Published: April 10, 2018 By

Catalogue Entry

Photograph of pedestalled skyphos with lid removed and set next to it against a neutral gray background.

This vase is one of a collection of Greek vases held by the CU Art Museum.

Gift to CU Classics Department
Transferred to CU Museum of Natural History
Transferred to CU Art Museum (2006)

Height: 16.8 cm
Diameter (max.): 27.6 cm
Date: c. 750-700 B.C.E.
Origin: Boeotia (central Greece)

Description: Very badly damanged open vessel with lid. Reddish brown slip in concentric circles around lid and relatively tall pedestal. Lowest register on pedestal is relatively short and decorated with parallel vertical lines. Horizontal band below lip and at level of two horizontal handles decorated with parallel vertical zigzag lines. Mouth slightly indented in order to support lid. One register of decoration on lid decorated with separated groups of parallel vertical zigzag lines. Knob handle at top of lid decorated on its top surface with eight-pointed star design. Interior of cup painted in reddish brown slip. Vessel badly damaged. 

Additional photos of this vessel show details of its interior, base, handles, lid, and decoration.


A skyphos is a drinking cup with two handles that are usually located at or near the rim. Unlike a 6th century B.C.E. Corinthian skyphos in the CU Art Museum's collection, this particular cup has a relatively high pedestal and is made from Boeotian clay with a cream-colored slip. A reddish-brown slip was used to decorate the body and lid of the vessel with Geometric-style patterning. The decoration consists of a linear motif, as do most pots from the Late Geometric period of Greek art (1). This motif can be described as horizontal banding and in this example, the bands around the body of the cup are narrower than those around the pedestal or base of the cup. Added to the decoration are vertical lines, which are in horizontal bands around the shoulder and handles of the vessel. The vessel's lid is decorated with concentric circles and vertical zigzag lines; the knob handle at the top of the lid has an eight-pointed star in its center.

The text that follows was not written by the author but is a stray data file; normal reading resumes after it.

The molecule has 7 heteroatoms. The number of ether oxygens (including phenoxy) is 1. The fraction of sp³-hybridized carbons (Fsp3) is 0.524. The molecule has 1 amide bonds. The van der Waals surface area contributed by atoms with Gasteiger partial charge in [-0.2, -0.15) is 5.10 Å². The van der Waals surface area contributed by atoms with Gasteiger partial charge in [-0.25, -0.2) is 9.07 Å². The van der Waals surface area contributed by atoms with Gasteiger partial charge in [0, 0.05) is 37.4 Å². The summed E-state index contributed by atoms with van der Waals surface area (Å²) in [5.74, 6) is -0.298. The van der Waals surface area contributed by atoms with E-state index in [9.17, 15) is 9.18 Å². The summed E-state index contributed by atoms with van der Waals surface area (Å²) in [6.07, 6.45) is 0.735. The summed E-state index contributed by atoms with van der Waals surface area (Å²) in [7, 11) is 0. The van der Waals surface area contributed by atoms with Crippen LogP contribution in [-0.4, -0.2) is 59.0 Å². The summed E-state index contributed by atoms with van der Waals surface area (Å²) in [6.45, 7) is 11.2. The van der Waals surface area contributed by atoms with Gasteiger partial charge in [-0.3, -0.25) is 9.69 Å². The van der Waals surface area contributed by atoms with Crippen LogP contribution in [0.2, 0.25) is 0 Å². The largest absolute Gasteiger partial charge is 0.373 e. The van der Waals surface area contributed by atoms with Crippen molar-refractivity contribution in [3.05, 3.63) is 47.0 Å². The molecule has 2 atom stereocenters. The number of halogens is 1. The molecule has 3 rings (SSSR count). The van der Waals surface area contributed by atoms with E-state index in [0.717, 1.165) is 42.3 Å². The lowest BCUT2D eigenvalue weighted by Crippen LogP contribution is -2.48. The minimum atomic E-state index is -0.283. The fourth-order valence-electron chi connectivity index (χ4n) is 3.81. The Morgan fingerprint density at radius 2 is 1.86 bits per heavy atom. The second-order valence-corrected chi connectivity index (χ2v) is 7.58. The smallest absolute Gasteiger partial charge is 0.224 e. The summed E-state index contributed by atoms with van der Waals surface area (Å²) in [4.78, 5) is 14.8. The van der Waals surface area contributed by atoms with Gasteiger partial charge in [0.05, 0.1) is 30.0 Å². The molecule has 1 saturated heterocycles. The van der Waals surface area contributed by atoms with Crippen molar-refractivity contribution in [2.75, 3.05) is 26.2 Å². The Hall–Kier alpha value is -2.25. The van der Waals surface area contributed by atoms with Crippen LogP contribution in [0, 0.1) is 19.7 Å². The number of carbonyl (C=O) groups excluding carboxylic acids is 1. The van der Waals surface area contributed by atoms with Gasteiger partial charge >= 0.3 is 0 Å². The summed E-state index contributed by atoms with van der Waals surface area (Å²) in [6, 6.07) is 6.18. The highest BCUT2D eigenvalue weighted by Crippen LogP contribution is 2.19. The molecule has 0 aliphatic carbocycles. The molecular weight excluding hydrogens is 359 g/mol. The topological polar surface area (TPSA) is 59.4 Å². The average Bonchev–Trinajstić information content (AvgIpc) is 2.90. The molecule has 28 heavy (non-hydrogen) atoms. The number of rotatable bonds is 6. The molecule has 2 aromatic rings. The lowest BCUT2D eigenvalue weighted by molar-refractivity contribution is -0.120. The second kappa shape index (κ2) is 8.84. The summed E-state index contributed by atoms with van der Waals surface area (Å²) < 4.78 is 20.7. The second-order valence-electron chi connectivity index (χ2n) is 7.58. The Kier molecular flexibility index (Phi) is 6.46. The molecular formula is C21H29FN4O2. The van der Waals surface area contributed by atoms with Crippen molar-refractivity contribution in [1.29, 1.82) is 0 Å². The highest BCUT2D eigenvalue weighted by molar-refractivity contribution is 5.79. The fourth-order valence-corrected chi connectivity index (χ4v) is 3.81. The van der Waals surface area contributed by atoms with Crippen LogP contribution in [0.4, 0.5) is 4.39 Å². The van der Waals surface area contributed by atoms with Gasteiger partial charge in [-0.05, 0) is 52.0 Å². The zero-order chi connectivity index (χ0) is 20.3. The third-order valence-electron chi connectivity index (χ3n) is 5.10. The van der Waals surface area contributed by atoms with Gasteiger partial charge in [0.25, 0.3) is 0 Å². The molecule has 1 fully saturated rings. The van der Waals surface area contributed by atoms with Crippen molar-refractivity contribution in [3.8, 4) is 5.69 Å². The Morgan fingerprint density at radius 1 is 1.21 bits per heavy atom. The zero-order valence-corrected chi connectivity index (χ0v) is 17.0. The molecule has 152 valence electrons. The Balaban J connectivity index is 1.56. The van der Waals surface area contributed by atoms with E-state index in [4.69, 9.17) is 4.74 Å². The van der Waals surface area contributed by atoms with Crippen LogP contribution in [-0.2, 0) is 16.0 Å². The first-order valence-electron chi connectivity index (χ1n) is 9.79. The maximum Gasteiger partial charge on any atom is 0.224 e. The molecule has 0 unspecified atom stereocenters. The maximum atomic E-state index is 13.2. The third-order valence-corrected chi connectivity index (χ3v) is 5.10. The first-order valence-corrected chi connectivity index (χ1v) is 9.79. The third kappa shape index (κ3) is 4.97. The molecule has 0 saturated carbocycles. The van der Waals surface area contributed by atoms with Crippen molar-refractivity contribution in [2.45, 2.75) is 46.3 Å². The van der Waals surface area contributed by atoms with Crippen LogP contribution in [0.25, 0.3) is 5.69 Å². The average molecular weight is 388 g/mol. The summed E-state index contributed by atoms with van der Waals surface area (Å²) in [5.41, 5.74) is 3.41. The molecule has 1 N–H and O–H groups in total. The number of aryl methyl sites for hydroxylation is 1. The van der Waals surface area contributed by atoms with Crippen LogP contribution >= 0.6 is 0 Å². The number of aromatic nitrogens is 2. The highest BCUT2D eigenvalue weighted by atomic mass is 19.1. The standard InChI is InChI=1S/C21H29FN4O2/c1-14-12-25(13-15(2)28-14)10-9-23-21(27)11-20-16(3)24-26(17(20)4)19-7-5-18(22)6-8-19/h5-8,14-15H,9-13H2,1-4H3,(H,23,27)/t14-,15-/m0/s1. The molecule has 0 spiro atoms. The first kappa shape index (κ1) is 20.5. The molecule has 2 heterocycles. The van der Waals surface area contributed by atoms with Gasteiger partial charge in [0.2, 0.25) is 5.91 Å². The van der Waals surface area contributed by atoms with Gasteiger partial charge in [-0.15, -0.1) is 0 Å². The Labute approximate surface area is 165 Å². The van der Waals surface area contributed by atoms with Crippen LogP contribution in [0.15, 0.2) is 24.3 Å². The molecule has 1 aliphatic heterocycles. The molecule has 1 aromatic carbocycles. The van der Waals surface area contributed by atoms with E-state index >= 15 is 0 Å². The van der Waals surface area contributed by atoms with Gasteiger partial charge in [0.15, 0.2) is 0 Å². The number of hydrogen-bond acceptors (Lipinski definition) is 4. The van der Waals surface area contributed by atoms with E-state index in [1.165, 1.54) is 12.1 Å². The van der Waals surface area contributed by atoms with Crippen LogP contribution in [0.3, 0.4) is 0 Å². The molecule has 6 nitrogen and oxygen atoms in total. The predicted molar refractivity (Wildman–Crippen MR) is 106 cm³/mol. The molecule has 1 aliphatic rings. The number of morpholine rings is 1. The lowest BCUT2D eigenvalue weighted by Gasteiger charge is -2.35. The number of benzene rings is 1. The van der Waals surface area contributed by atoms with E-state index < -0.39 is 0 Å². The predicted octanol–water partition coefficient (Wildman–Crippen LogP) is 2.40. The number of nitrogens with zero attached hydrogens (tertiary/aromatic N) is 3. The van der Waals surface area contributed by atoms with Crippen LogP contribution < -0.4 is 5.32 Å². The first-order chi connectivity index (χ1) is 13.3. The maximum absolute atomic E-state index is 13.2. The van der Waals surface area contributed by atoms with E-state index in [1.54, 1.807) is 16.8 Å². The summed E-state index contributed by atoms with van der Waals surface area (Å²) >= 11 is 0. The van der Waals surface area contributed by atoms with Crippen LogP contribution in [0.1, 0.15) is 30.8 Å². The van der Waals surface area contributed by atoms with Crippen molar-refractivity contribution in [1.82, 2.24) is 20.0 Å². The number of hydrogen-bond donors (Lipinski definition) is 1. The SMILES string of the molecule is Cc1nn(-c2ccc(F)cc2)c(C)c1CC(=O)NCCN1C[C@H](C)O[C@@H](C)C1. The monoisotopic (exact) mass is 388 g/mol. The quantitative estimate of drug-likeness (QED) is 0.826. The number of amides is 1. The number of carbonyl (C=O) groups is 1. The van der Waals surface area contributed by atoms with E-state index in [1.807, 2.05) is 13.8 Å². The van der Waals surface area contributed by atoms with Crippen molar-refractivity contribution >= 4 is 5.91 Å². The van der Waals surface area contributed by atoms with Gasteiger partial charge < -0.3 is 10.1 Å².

Finding an exact match for this vessel has not been possible. Two pots in J. N. Coldstream's Greek Geometric Pottery: A Survey of Ten Local Styles and Their Chronology, however, lend an approximate date and stylistic match used for classification. Coldstream's plate 48F, for example, is identified as an Achaean pedestalled skyphos and is very similar in size and shape to the vessel in the CU Art Museum's collection. Coldstream's plate 43B, on the other hand, shows a Boeotian flat pyxis of a similar date that has a corresponding lid; the surviving lid with handle resembles the lid in the CU Art Museum's collection in both its size and shape. The identification of this vessel as Boeotian stems from the color of the clay visible in its many cracks. 


  1. J.N Coldstream, Greek Geometric Pottery A Survey of Ten Local Styles and Their Chronology (London: Methuen & Co. Ltd., 1968): 200.


  • Chara Tzavella-Evjen, Greek and Roman Vases and Statuettes from the University of Colorado Collection (Athens: Archaiologikon Deltion, 1973): 192-197.